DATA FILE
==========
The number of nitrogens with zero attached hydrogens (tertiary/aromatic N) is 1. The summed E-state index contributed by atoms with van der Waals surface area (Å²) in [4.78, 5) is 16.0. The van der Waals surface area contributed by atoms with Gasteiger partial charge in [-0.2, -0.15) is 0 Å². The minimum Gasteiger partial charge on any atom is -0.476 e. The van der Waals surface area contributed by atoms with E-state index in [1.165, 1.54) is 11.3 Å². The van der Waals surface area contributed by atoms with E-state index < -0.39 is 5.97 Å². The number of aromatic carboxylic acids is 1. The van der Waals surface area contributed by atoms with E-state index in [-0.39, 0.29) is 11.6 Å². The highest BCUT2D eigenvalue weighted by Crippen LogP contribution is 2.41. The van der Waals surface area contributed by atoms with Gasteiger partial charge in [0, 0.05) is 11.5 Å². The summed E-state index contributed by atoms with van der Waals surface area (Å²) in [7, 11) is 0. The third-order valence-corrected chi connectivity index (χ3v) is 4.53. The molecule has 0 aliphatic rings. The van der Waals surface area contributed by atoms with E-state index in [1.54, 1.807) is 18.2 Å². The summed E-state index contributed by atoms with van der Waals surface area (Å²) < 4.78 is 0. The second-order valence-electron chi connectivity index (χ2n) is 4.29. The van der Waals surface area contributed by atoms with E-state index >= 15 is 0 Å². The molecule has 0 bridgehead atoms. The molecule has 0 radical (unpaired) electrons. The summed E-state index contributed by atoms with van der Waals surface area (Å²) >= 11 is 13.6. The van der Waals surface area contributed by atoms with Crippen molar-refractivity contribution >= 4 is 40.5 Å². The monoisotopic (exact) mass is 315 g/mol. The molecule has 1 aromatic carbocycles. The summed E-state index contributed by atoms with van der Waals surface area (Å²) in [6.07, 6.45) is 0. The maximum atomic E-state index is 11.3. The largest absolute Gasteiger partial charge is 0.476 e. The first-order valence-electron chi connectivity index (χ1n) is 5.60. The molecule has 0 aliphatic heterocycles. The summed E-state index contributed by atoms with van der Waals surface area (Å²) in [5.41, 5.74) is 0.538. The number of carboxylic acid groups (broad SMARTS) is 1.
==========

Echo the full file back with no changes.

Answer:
The number of nitrogens with zero attached hydrogens (tertiary/aromatic N) is 1. The summed E-state index contributed by atoms with van der Waals surface area (Å²) in [4.78, 5) is 16.0. The van der Waals surface area contributed by atoms with Gasteiger partial charge in [-0.2, -0.15) is 0 Å². The minimum Gasteiger partial charge on any atom is -0.476 e. The van der Waals surface area contributed by atoms with E-state index in [1.165, 1.54) is 11.3 Å². The van der Waals surface area contributed by atoms with E-state index < -0.39 is 5.97 Å². The number of aromatic carboxylic acids is 1. The van der Waals surface area contributed by atoms with E-state index in [-0.39, 0.29) is 11.6 Å². The highest BCUT2D eigenvalue weighted by Crippen LogP contribution is 2.41. The van der Waals surface area contributed by atoms with Gasteiger partial charge in [0, 0.05) is 11.5 Å². The summed E-state index contributed by atoms with van der Waals surface area (Å²) in [7, 11) is 0. The third-order valence-corrected chi connectivity index (χ3v) is 4.53. The molecule has 0 aliphatic rings. The van der Waals surface area contributed by atoms with E-state index in [1.54, 1.807) is 18.2 Å². The summed E-state index contributed by atoms with van der Waals surface area (Å²) < 4.78 is 0. The second-order valence-electron chi connectivity index (χ2n) is 4.29. The van der Waals surface area contributed by atoms with E-state index >= 15 is 0 Å². The molecule has 0 bridgehead atoms. The molecule has 0 radical (unpaired) electrons. The summed E-state index contributed by atoms with van der Waals surface area (Å²) >= 11 is 13.6. The van der Waals surface area contributed by atoms with Crippen molar-refractivity contribution >= 4 is 40.5 Å². The monoisotopic (exact) mass is 315 g/mol. The molecule has 1 aromatic carbocycles. The summed E-state index contributed by atoms with van der Waals surface area (Å²) in [6.07, 6.45) is 0. The maximum atomic E-state index is 11.3. The largest absolute Gasteiger partial charge is 0.476 e. The first-order valence-electron chi connectivity index (χ1n) is 5.60. The molecule has 0 aliphatic heterocycles. The summed E-state index contributed by atoms with van der Waals surface area (Å²) in [5.41, 5.74) is 0.538. The number of carboxylic acid groups (broad SMARTS) is 1.